Studied in the resveratrol-p53-COX-2 model in tumor cells exposed to T4, intracellular PD-L1 was found to be complexed with COX-2 in cytoplasm and no nuclear uptake of p53 and COX-2 occurred [17]. Therefore, resveratrol-induced apoptosis was inhibited. Thus, in addition to its function extracellularly as a ligand of T cell PD-1 at the PD-1/PD-L1 immune checkpoint and thus a defense against immune system destruction of cancer cells, PD-1 has an intracellular role as an inhibitor of inducible COX-2/p53-dependent apoptosis. This function is also a cancer cell survival mechanism for PD-L1. The results raise a set of questions that have not yet been addressed. For example, does the interaction of PD-L1 with inducible COX-2 in T4-treated tumor cells alter the function of COX-2 and reduce intracellular content of prostaglandins? Does this interaction model other protein-protein interactions in cytoplasm that are relevant to cancer cell defenses? The proteins could, for example, be signal transducing molecules or hormone-binding proteins such as nuclear thyroid hormone receptors (TRs) or estrogen receptors in cytoplasm.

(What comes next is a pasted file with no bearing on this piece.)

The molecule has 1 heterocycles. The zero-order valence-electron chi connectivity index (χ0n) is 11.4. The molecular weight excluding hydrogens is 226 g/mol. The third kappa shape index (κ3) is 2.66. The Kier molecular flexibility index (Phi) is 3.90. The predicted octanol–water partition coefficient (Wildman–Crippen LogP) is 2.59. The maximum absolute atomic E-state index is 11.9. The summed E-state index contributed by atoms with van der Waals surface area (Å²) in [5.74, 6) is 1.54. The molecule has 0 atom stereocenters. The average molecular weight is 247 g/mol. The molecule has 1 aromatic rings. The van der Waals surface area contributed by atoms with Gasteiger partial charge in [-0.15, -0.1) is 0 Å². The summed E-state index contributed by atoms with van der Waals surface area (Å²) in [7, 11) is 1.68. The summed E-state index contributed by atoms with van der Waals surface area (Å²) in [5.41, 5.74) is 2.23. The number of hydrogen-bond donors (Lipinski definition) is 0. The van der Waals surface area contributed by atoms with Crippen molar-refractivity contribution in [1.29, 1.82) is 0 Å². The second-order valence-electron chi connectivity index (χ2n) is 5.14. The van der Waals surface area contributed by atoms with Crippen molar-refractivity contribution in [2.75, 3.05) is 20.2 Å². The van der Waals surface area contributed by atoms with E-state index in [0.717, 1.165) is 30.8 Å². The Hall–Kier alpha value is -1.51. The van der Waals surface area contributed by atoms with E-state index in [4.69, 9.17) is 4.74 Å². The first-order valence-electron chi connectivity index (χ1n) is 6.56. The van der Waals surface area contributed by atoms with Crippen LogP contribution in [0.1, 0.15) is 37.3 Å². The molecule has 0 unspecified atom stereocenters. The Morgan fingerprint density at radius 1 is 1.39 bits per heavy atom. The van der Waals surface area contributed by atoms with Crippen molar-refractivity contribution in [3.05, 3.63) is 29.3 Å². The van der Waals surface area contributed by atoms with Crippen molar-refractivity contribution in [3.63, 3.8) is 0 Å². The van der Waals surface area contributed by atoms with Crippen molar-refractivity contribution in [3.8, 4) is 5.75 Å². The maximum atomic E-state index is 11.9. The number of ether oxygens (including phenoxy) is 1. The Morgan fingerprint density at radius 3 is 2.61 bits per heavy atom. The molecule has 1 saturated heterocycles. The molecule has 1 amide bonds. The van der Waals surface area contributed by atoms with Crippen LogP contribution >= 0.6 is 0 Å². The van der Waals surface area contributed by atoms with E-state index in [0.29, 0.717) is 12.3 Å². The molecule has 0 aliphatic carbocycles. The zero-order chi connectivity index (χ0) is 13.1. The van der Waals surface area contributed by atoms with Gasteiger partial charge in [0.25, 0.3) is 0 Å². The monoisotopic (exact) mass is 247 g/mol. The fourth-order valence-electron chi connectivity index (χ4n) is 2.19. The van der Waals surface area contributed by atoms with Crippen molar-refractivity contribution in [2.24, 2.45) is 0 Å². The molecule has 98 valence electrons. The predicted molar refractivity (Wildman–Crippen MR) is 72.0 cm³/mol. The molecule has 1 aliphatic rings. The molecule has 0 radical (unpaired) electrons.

The possibility that PD-1 has functions in cells other than T and B lymphocytes and macrophages has been suggested in reports from a number of laboratories that PD-1 is expressed by ovarian carcinoma cells [27], melanoma [28], small cell lung carcinoma [29], osteosarcoma cells [30] and murine lung carcinoma cells [31]. Physiological amounts of T4 induce expression of PD-1 mRMA as well as accumulation of PD-1 protein in several human cancer cell lines (HY Lin: unpublished observations). NDAT blocks the action of T4 on the PD-1 axis in these cancer cells (Figure 1). Such preliminary studies provide no functional basis for the PD-1 response in human tumor cells, but it is known that injured, non-tumoral retinal ganglion cells (RGCs) express PD-1 [32], as do mouse RGCs scheduled to undergo apoptosis [33]. Thus, elaboration of PD-1 in cells other than lymphocytes and macrophages may be related to self-defense, e.g., apoptosis. This possibility requires systematic evaluation in other non-cancer cells.